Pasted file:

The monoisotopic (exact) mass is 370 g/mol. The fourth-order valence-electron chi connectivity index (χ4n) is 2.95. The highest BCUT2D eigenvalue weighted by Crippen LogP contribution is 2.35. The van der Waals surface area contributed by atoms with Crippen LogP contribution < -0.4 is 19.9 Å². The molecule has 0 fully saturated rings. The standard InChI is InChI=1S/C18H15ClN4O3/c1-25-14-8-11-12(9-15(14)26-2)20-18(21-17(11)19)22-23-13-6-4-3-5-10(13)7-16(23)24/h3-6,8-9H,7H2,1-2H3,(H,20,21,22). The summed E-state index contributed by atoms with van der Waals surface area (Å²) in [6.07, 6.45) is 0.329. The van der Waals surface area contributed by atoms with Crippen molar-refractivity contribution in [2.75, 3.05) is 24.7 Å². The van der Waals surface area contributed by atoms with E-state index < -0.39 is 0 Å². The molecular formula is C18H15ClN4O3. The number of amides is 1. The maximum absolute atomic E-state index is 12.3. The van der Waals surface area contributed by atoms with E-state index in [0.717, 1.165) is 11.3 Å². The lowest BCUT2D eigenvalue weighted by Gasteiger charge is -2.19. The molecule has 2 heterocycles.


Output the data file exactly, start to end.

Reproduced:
The monoisotopic (exact) mass is 370 g/mol. The fourth-order valence-electron chi connectivity index (χ4n) is 2.95. The highest BCUT2D eigenvalue weighted by Crippen LogP contribution is 2.35. The van der Waals surface area contributed by atoms with Crippen LogP contribution < -0.4 is 19.9 Å². The molecule has 0 fully saturated rings. The standard InChI is InChI=1S/C18H15ClN4O3/c1-25-14-8-11-12(9-15(14)26-2)20-18(21-17(11)19)22-23-13-6-4-3-5-10(13)7-16(23)24/h3-6,8-9H,7H2,1-2H3,(H,20,21,22). The summed E-state index contributed by atoms with van der Waals surface area (Å²) in [6.07, 6.45) is 0.329. The van der Waals surface area contributed by atoms with Crippen molar-refractivity contribution in [2.75, 3.05) is 24.7 Å². The van der Waals surface area contributed by atoms with E-state index < -0.39 is 0 Å². The molecular formula is C18H15ClN4O3. The number of amides is 1. The maximum absolute atomic E-state index is 12.3. The van der Waals surface area contributed by atoms with E-state index in [0.717, 1.165) is 11.3 Å². The lowest BCUT2D eigenvalue weighted by Gasteiger charge is -2.19. The molecule has 2 heterocycles.